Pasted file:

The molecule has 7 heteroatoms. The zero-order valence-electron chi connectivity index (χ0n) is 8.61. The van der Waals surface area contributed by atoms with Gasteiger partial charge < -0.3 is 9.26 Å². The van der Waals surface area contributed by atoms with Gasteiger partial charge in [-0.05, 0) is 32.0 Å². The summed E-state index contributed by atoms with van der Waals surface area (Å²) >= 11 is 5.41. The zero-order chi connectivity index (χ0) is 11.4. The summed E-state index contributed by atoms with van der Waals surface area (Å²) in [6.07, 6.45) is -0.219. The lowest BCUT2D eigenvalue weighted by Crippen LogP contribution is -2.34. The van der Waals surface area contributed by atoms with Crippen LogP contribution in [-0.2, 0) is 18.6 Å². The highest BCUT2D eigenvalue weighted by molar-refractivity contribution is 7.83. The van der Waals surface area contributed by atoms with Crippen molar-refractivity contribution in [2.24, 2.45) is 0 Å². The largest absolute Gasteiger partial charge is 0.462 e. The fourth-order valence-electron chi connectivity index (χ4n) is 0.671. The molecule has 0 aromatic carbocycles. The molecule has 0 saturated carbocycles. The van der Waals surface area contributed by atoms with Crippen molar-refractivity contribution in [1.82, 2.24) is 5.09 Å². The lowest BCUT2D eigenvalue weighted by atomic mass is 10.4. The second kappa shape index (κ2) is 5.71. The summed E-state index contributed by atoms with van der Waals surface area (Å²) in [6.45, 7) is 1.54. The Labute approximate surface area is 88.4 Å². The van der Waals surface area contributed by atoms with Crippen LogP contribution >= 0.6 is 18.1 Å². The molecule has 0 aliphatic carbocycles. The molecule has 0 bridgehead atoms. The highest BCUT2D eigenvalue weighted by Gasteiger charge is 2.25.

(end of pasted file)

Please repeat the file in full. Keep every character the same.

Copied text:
The molecule has 7 heteroatoms. The zero-order valence-electron chi connectivity index (χ0n) is 8.61. The van der Waals surface area contributed by atoms with Gasteiger partial charge < -0.3 is 9.26 Å². The van der Waals surface area contributed by atoms with Gasteiger partial charge in [-0.05, 0) is 32.0 Å². The summed E-state index contributed by atoms with van der Waals surface area (Å²) >= 11 is 5.41. The zero-order chi connectivity index (χ0) is 11.4. The summed E-state index contributed by atoms with van der Waals surface area (Å²) in [6.07, 6.45) is -0.219. The lowest BCUT2D eigenvalue weighted by Crippen LogP contribution is -2.34. The van der Waals surface area contributed by atoms with Crippen LogP contribution in [-0.2, 0) is 18.6 Å². The highest BCUT2D eigenvalue weighted by molar-refractivity contribution is 7.83. The van der Waals surface area contributed by atoms with Crippen molar-refractivity contribution in [2.24, 2.45) is 0 Å². The largest absolute Gasteiger partial charge is 0.462 e. The fourth-order valence-electron chi connectivity index (χ4n) is 0.671. The molecule has 0 aromatic carbocycles. The molecule has 0 saturated carbocycles. The van der Waals surface area contributed by atoms with Crippen molar-refractivity contribution in [1.82, 2.24) is 5.09 Å². The lowest BCUT2D eigenvalue weighted by atomic mass is 10.4. The second kappa shape index (κ2) is 5.71. The summed E-state index contributed by atoms with van der Waals surface area (Å²) in [6.45, 7) is 1.54. The Labute approximate surface area is 88.4 Å². The van der Waals surface area contributed by atoms with Crippen LogP contribution >= 0.6 is 18.1 Å². The molecule has 0 aliphatic carbocycles. The molecule has 0 bridgehead atoms. The highest BCUT2D eigenvalue weighted by Gasteiger charge is 2.25.